Cannabidiol (CBD) is clinically shown to be effectively absorbed through the skin, and CBD caused "significant improvements in pain" when applied topically in a 2020 clinical trial.

Cornbread's lotion also contains menthol, which was shown in a 2022 clinical trial to reduce pain scores.

Illuminate Labs Ceylon Cinnamon Extract is our standardized cinnamon supplement, which is third-party tested for purity and potency and costs only $15 at a subscription price.

Cinnamon was shown to reduce inflammatory markers in a 2020 clinical trialThe study authors concluded that “Cinnamon could be regarded as a safe supplement to relieve pain.”

All of the products recommended in this section are entirely free of ingredients that we consider to be unhealthy.

Kailo Pros and Cons

Here are the pros and cons of Kailo pain patches in our opinion:


  • Unlikely to cause side effects
  • Clinically shown to be effective
  • May reduce pain significantly
  • Mostly positive online customer reviews
  • Available OTC


  • Clinical trial was not placebo-controlled
  • Brand does poor job explaining mechanism of action
  • Company founder said product's benefits are theoretical
Stay up-to-date on our research reviews


Kailo may be effective for pain relief, and we commend the brand for funding an independent clinical trial published in a peer-reviewed journal. This is a sign of a quality brand.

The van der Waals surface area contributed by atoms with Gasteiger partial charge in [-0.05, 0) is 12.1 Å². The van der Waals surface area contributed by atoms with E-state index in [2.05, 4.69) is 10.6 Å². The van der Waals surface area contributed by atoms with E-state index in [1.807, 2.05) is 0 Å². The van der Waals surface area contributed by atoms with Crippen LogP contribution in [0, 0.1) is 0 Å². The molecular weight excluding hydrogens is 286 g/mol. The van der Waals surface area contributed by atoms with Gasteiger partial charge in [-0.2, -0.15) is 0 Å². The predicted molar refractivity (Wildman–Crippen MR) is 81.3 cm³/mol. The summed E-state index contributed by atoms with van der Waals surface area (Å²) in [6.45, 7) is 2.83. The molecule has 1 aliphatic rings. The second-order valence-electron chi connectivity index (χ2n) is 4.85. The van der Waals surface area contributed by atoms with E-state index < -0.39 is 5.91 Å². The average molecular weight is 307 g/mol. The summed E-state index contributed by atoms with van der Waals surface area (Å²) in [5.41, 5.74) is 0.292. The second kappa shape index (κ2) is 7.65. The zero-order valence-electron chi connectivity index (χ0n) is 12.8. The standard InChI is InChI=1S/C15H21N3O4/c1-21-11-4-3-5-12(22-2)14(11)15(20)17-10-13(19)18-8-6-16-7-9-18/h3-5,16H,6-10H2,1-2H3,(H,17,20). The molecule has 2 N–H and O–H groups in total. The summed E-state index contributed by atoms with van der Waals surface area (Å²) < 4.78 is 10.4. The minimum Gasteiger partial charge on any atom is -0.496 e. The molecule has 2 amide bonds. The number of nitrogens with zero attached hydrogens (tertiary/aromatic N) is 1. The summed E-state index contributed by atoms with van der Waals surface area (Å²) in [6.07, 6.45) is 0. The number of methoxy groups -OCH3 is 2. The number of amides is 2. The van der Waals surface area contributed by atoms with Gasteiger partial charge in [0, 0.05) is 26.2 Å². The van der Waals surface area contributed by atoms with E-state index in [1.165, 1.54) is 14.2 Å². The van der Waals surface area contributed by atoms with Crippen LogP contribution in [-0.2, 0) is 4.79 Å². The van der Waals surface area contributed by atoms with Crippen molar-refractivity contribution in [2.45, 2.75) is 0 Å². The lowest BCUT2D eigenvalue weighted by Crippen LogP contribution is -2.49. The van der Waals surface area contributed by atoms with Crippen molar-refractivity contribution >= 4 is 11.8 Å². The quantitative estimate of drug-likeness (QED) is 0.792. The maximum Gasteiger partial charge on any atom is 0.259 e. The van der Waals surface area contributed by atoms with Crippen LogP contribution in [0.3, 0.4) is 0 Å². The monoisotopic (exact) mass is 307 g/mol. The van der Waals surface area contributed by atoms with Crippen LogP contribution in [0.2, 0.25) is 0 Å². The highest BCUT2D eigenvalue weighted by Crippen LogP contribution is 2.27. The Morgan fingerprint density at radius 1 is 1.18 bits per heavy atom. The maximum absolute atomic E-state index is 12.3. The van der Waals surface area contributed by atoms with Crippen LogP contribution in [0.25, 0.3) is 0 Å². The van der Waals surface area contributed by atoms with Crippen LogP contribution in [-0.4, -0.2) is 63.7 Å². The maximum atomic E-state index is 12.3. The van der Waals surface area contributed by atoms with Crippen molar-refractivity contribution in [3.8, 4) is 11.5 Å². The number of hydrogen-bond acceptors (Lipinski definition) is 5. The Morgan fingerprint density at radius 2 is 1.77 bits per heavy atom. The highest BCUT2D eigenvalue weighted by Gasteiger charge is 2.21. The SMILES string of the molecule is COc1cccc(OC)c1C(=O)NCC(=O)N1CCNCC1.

While Kailo was shown to be effective for pain relief in the clinical trial, we consider the trial to be poorly-designed because it wasn't placebo-controlled.

Even though there were no side effects reported in the Kailo-funded study, we are concerned about the use of a device that emits electromagnetic waves that does not appear to have any long-term safety studies.

The founder of Kailo stated in an interview that the benefits of the device at that point in time were theoretical.

If Kailo funds a placebo-controlled, double-blinded clinical trial in the future that replicates the results from the first trial, we will consider recommending this device.

For consumers intent on trying Kailo, we recommend watching the brand’s instructional YouTube videos to ensure it’s properly applied, because the device does not appear to be very intuitive.